Washington – House Speaker Nancy Pelosi and progressive House lawmakers head for a face-to-face with a vote this week on the bipartisan infrastructure bill, as the California Democrat unlinked the measure the much larger $ 3.5 trillion social spending program narrow in the middle of the party. divisions over its price.
While Pelosi initially planned to push the two proposals through Congress simultaneously as part of a two-track strategy endorsed by Democratic leaders and President Biden, the speaker told members of her caucus at a meeting Monday that the approach was due to change, two sources familiar with the comments told CBS News.
Pelosi said that while the House was initially on schedule to consider the bipartisan infrastructure bill after the larger package was approved by the Senate, the landscape changed 10 days ago when it came down to it. learned that $ 3.5 trillion in revenue was set to decline, the sources said.
The shift in strategy – to push forward the bipartisan infrastructure bill on its own – triggers a confrontation between Democratic leaders and progressive lawmakers, who have threatened to derail the infrastructure plan unless the social spending package fails. be adopted first.
The Congressional Progressive Caucus, led by Congresswoman Pramila Jayapal of Washington, said Tuesday that its position on the infrastructure bill and the broader plan “remains unchanged.”
“Progressives will vote for both bills, but a majority of our members will vote for the infrastructure bill only after the president’s visionary Build Back Better Act is passed,” Jayapal said in a statement. communicated. declaration after a meeting of the group of 96 members.
The Washington Democrat told reporters after Monday’s meeting that Democrats would not get the votes necessary to pass the bipartisan bill if the $ 3.5 trillion plan did not reach the Senate first or if a frame on the package could not be accepted.
“Until that happens, there are no votes for the infrastructure bill,” she said. “So we are all working really hard to make sure this reconciliation piece is completed, pre-conference, accepted, and then we will happily vote on both bills.”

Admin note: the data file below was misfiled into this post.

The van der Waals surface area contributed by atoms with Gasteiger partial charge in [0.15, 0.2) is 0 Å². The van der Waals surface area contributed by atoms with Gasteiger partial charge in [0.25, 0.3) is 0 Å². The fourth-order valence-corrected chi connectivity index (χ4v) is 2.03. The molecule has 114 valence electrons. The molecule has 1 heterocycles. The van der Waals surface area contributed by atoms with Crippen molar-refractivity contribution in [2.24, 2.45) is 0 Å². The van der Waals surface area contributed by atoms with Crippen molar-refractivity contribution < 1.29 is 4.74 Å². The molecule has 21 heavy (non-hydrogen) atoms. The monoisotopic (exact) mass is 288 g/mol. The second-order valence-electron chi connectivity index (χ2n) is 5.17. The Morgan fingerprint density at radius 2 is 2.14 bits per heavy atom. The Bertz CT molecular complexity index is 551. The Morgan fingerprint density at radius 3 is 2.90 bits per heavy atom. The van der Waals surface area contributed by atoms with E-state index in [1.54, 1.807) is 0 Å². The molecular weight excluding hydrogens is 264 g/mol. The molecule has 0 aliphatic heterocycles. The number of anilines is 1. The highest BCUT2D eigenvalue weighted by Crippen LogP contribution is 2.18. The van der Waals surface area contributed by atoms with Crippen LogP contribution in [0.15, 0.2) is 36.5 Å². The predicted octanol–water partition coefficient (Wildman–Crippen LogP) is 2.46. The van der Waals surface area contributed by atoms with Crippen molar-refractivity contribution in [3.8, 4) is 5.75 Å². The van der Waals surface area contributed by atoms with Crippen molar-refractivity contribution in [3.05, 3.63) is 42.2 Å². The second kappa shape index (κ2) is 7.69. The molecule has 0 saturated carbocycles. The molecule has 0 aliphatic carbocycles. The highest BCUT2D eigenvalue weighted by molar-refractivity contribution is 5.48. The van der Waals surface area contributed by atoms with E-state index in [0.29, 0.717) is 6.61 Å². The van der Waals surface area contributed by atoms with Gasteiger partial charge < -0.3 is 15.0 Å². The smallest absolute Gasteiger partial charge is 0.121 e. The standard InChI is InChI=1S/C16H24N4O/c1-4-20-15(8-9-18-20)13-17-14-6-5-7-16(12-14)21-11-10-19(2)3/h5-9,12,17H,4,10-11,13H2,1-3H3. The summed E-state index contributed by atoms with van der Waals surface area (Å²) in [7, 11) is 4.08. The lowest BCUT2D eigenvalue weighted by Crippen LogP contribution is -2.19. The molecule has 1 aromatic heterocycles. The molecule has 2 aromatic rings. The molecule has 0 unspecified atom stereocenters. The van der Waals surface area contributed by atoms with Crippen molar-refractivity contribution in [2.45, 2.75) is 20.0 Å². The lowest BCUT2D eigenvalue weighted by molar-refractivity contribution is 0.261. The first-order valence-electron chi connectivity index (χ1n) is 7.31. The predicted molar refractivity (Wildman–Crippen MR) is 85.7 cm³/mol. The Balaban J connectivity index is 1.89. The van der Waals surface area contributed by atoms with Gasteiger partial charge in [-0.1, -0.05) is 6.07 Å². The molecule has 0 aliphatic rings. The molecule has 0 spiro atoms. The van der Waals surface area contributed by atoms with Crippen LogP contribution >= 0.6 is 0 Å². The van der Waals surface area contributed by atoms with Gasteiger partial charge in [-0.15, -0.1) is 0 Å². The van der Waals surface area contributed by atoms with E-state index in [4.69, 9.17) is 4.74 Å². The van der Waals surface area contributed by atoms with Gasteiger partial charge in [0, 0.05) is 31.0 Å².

As Progressives stood firm in their stance on the order of the two bills, they received encouragement from Senator Bernie Sanders of Vermont, who urged his colleagues in the House “to vote against the bipartisan bill on infrastructure until Congress passes a strong reconciliation bill.
“Let’s be clear. If the bipartisan infrastructure bill passes alone Thursday, it will be in violation of an agreement reached within the Democratic caucus in Congress,” said Sanders, an independent who votes with Democrats and chairs the Senate Budget Committee, said in a series of tweets. “More importantly, it will put an end to all the levers we have to pass a major reconciliation bill.”
The house isThursday on the $ 1,000 billion bipartisan infrastructure bill, which aims to provide the largest investment in the country’s roads, bridges, railways and ports in decades. While former Presidents Barack Obama and Donald Trump have vowed to revitalize the country’s physical infrastructure, none have succeeded, and passing Mr. Biden’s proposal would give him a crucial victory for his domestic policy agenda.
The Senate approved the infrastructure measure in a bipartisan vote last month, and Pelosi pledged to moderate Democrats that the House would pass the legislation by September 27 after threatening to derail the fiscal framework that has paved the way for Congress to begin work on the offshore ranging from $ 3.5 trillion package. The sweeping measure encompasses Democrats’ plans for universal preschool, child and senior care, free community college and to fight climate change.
But the details of that package are still being worked out, and two key moderate Democrats in the Senate, Joe Manchin of West Virginia and Kyrsten Sinema of Arizona, have for weeks voiced their opposition to the $ 3.5 trillion price tag. .
Pelosi told his fellow House Democrats on Monday that Mr Biden was working on the highest number that would satisfy Manchin and Sinema and noted that Congress could not move forward with the larger plan without that figure, the sources said. She also reiterated the need for Democrats in the House and Senate to agree on the package to pass by both chambers.
Despite the rifts within the party, Pelosi expressed confidence to reporters Tuesday following a meeting with House Democrats that Congress “will pass both bills”.
The president is expected to meet with Manchin and Sinema separately at the White House on Tuesday, a source familiar with the plans confirmed to CBS News. He also spoke with Pelosi and Senate Majority Leader Chuck Schumer on Monday to discuss the way forward for the infrastructure plan and the $ 3.5 trillion package, according to the White House.
Sara Cook contributed to this report.